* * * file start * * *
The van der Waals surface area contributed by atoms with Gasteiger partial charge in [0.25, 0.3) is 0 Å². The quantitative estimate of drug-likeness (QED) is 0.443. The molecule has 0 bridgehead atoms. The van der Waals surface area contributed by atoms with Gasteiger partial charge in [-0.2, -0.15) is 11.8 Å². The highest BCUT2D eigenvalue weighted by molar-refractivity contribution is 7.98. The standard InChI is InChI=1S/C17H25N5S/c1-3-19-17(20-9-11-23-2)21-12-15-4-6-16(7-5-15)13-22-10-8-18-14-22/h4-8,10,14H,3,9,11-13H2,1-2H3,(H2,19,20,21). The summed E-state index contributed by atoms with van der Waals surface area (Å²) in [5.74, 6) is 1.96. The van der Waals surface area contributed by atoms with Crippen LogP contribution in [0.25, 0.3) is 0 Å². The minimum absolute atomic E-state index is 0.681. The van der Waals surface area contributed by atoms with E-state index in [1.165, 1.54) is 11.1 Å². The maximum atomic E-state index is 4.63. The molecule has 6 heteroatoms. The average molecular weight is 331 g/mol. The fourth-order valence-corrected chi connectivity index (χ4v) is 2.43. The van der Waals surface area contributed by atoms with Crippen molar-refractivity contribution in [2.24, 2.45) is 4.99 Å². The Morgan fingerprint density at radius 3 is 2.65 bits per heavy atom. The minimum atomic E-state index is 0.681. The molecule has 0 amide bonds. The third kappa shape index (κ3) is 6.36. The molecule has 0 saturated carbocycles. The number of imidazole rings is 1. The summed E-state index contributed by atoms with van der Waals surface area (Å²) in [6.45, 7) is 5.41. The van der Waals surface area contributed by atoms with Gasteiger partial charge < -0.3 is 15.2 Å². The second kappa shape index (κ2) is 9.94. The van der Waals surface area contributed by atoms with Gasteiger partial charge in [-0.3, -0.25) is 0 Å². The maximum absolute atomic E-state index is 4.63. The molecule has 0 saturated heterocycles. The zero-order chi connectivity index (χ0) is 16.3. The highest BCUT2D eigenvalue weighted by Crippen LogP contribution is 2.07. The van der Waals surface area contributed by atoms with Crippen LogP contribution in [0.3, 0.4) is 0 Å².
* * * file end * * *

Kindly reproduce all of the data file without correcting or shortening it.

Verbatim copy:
The van der Waals surface area contributed by atoms with Gasteiger partial charge in [0.25, 0.3) is 0 Å². The quantitative estimate of drug-likeness (QED) is 0.443. The molecule has 0 bridgehead atoms. The van der Waals surface area contributed by atoms with Gasteiger partial charge in [-0.2, -0.15) is 11.8 Å². The highest BCUT2D eigenvalue weighted by molar-refractivity contribution is 7.98. The standard InChI is InChI=1S/C17H25N5S/c1-3-19-17(20-9-11-23-2)21-12-15-4-6-16(7-5-15)13-22-10-8-18-14-22/h4-8,10,14H,3,9,11-13H2,1-2H3,(H2,19,20,21). The summed E-state index contributed by atoms with van der Waals surface area (Å²) in [5.74, 6) is 1.96. The van der Waals surface area contributed by atoms with Crippen LogP contribution in [0.25, 0.3) is 0 Å². The minimum absolute atomic E-state index is 0.681. The van der Waals surface area contributed by atoms with E-state index in [1.165, 1.54) is 11.1 Å². The maximum atomic E-state index is 4.63. The molecule has 6 heteroatoms. The average molecular weight is 331 g/mol. The fourth-order valence-corrected chi connectivity index (χ4v) is 2.43. The van der Waals surface area contributed by atoms with Crippen molar-refractivity contribution in [2.24, 2.45) is 4.99 Å². The Morgan fingerprint density at radius 3 is 2.65 bits per heavy atom. The minimum atomic E-state index is 0.681. The molecule has 0 amide bonds. The third kappa shape index (κ3) is 6.36. The molecule has 0 saturated carbocycles. The number of imidazole rings is 1. The summed E-state index contributed by atoms with van der Waals surface area (Å²) in [6.45, 7) is 5.41. The van der Waals surface area contributed by atoms with Gasteiger partial charge < -0.3 is 15.2 Å². The second kappa shape index (κ2) is 9.94. The van der Waals surface area contributed by atoms with Gasteiger partial charge in [-0.3, -0.25) is 0 Å². The maximum absolute atomic E-state index is 4.63. The molecule has 0 saturated heterocycles. The zero-order chi connectivity index (χ0) is 16.3. The highest BCUT2D eigenvalue weighted by Crippen LogP contribution is 2.07. The van der Waals surface area contributed by atoms with Crippen LogP contribution in [0.3, 0.4) is 0 Å².